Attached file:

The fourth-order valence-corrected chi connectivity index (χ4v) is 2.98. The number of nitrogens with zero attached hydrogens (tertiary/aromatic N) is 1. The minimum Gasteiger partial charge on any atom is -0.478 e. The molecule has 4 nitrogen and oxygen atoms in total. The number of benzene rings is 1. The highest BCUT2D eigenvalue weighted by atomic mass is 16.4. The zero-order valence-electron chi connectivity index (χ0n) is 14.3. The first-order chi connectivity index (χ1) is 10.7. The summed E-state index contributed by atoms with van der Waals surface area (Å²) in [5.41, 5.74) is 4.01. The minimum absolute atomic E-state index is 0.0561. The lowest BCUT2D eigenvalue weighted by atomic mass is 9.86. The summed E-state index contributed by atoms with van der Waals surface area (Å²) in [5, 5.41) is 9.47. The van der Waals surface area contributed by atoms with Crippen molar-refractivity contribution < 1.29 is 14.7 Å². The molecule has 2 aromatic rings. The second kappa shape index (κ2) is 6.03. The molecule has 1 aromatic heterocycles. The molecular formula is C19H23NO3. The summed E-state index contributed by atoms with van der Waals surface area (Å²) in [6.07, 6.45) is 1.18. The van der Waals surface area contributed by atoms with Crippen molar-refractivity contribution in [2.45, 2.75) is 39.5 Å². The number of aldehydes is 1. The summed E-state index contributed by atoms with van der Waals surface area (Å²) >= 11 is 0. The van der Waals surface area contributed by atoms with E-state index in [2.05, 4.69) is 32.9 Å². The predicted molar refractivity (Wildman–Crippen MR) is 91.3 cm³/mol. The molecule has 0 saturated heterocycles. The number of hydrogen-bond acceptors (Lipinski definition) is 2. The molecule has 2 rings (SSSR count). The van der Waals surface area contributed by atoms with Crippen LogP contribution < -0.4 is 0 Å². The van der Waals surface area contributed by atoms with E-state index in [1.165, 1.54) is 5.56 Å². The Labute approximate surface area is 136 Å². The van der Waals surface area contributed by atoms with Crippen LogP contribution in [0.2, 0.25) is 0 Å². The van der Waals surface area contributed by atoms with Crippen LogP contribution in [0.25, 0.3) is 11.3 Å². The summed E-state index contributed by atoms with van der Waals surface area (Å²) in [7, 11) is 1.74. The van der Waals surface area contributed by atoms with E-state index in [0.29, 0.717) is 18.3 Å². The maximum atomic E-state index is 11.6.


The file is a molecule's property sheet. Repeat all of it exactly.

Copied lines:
The fourth-order valence-corrected chi connectivity index (χ4v) is 2.98. The number of nitrogens with zero attached hydrogens (tertiary/aromatic N) is 1. The minimum Gasteiger partial charge on any atom is -0.478 e. The molecule has 4 nitrogen and oxygen atoms in total. The number of benzene rings is 1. The highest BCUT2D eigenvalue weighted by atomic mass is 16.4. The zero-order valence-electron chi connectivity index (χ0n) is 14.3. The first-order chi connectivity index (χ1) is 10.7. The summed E-state index contributed by atoms with van der Waals surface area (Å²) in [5.41, 5.74) is 4.01. The minimum absolute atomic E-state index is 0.0561. The lowest BCUT2D eigenvalue weighted by atomic mass is 9.86. The summed E-state index contributed by atoms with van der Waals surface area (Å²) in [5, 5.41) is 9.47. The van der Waals surface area contributed by atoms with Crippen molar-refractivity contribution < 1.29 is 14.7 Å². The molecule has 2 aromatic rings. The second kappa shape index (κ2) is 6.03. The molecule has 1 aromatic heterocycles. The molecular formula is C19H23NO3. The summed E-state index contributed by atoms with van der Waals surface area (Å²) in [6.07, 6.45) is 1.18. The van der Waals surface area contributed by atoms with Crippen molar-refractivity contribution in [2.45, 2.75) is 39.5 Å². The number of aldehydes is 1. The summed E-state index contributed by atoms with van der Waals surface area (Å²) >= 11 is 0. The van der Waals surface area contributed by atoms with E-state index in [2.05, 4.69) is 32.9 Å². The predicted molar refractivity (Wildman–Crippen MR) is 91.3 cm³/mol. The molecule has 0 saturated heterocycles. The number of hydrogen-bond acceptors (Lipinski definition) is 2. The molecule has 2 rings (SSSR count). The van der Waals surface area contributed by atoms with Crippen LogP contribution < -0.4 is 0 Å². The van der Waals surface area contributed by atoms with E-state index in [1.165, 1.54) is 5.56 Å². The Labute approximate surface area is 136 Å². The van der Waals surface area contributed by atoms with Crippen LogP contribution in [0.2, 0.25) is 0 Å². The van der Waals surface area contributed by atoms with Crippen LogP contribution in [0.25, 0.3) is 11.3 Å². The summed E-state index contributed by atoms with van der Waals surface area (Å²) in [7, 11) is 1.74. The van der Waals surface area contributed by atoms with E-state index in [0.29, 0.717) is 18.3 Å². The maximum atomic E-state index is 11.6.